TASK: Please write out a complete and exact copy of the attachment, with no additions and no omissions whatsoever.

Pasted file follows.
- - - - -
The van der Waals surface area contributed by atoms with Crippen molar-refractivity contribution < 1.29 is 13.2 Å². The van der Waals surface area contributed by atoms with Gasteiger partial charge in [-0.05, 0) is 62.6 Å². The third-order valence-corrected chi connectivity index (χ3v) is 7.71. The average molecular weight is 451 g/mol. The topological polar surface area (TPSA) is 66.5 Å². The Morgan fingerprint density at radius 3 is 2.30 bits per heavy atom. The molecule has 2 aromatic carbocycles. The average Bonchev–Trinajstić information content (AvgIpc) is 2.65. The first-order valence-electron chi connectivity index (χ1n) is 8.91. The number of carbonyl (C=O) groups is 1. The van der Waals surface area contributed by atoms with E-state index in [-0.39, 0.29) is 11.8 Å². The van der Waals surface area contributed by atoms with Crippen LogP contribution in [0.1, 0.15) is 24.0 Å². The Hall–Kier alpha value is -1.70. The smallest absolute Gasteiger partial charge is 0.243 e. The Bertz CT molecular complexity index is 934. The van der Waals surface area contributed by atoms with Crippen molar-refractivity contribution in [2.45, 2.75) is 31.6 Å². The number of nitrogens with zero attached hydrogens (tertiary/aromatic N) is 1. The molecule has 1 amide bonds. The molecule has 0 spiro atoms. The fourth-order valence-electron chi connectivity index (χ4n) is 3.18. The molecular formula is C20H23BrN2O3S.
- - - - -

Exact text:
The van der Waals surface area contributed by atoms with Crippen molar-refractivity contribution < 1.29 is 13.2 Å². The van der Waals surface area contributed by atoms with Gasteiger partial charge in [-0.05, 0) is 62.6 Å². The third-order valence-corrected chi connectivity index (χ3v) is 7.71. The average molecular weight is 451 g/mol. The topological polar surface area (TPSA) is 66.5 Å². The Morgan fingerprint density at radius 3 is 2.30 bits per heavy atom. The molecule has 2 aromatic carbocycles. The average Bonchev–Trinajstić information content (AvgIpc) is 2.65. The first-order valence-electron chi connectivity index (χ1n) is 8.91. The number of carbonyl (C=O) groups is 1. The van der Waals surface area contributed by atoms with E-state index in [-0.39, 0.29) is 11.8 Å². The van der Waals surface area contributed by atoms with Crippen LogP contribution in [0.1, 0.15) is 24.0 Å². The Hall–Kier alpha value is -1.70. The smallest absolute Gasteiger partial charge is 0.243 e. The Bertz CT molecular complexity index is 934. The van der Waals surface area contributed by atoms with Crippen molar-refractivity contribution in [2.45, 2.75) is 31.6 Å². The number of nitrogens with zero attached hydrogens (tertiary/aromatic N) is 1. The molecule has 1 amide bonds. The molecule has 0 spiro atoms. The fourth-order valence-electron chi connectivity index (χ4n) is 3.18. The molecular formula is C20H23BrN2O3S.